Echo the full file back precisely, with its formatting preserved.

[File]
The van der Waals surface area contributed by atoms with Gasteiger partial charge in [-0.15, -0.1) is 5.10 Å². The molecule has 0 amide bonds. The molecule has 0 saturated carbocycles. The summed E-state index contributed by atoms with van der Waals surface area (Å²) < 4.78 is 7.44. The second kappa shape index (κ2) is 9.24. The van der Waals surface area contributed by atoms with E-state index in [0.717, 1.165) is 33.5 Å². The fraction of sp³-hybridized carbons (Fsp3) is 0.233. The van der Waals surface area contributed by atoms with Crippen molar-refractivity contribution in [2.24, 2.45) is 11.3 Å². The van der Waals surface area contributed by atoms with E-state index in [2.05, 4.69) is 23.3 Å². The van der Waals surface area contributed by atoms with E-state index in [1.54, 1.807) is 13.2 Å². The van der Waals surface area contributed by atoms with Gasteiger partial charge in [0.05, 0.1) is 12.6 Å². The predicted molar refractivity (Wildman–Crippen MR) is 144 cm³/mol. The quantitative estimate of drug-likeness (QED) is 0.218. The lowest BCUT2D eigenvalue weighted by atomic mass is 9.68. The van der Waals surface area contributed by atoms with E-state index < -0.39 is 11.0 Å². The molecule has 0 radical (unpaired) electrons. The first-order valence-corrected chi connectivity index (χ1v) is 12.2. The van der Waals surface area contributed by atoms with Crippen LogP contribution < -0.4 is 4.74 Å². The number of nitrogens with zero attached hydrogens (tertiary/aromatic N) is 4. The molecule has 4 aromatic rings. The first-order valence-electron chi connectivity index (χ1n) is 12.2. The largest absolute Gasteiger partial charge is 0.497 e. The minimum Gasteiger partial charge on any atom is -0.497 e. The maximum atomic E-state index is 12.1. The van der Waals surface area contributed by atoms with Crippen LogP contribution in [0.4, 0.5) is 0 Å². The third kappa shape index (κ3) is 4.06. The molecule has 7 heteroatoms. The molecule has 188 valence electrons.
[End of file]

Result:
The van der Waals surface area contributed by atoms with Gasteiger partial charge in [-0.15, -0.1) is 5.10 Å². The molecule has 0 amide bonds. The molecule has 0 saturated carbocycles. The summed E-state index contributed by atoms with van der Waals surface area (Å²) < 4.78 is 7.44. The second kappa shape index (κ2) is 9.24. The van der Waals surface area contributed by atoms with E-state index in [0.717, 1.165) is 33.5 Å². The fraction of sp³-hybridized carbons (Fsp3) is 0.233. The van der Waals surface area contributed by atoms with Crippen molar-refractivity contribution in [2.24, 2.45) is 11.3 Å². The van der Waals surface area contributed by atoms with E-state index in [2.05, 4.69) is 23.3 Å². The van der Waals surface area contributed by atoms with E-state index in [1.54, 1.807) is 13.2 Å². The van der Waals surface area contributed by atoms with Gasteiger partial charge in [0.05, 0.1) is 12.6 Å². The predicted molar refractivity (Wildman–Crippen MR) is 144 cm³/mol. The quantitative estimate of drug-likeness (QED) is 0.218. The lowest BCUT2D eigenvalue weighted by atomic mass is 9.68. The van der Waals surface area contributed by atoms with E-state index < -0.39 is 11.0 Å². The molecule has 0 radical (unpaired) electrons. The first-order valence-corrected chi connectivity index (χ1v) is 12.2. The van der Waals surface area contributed by atoms with Crippen LogP contribution < -0.4 is 4.74 Å². The number of nitrogens with zero attached hydrogens (tertiary/aromatic N) is 4. The molecule has 4 aromatic rings. The first-order valence-electron chi connectivity index (χ1n) is 12.2. The largest absolute Gasteiger partial charge is 0.497 e. The minimum Gasteiger partial charge on any atom is -0.497 e. The maximum atomic E-state index is 12.1. The van der Waals surface area contributed by atoms with Crippen LogP contribution in [0.4, 0.5) is 0 Å². The third kappa shape index (κ3) is 4.06. The molecule has 7 heteroatoms. The molecule has 188 valence electrons.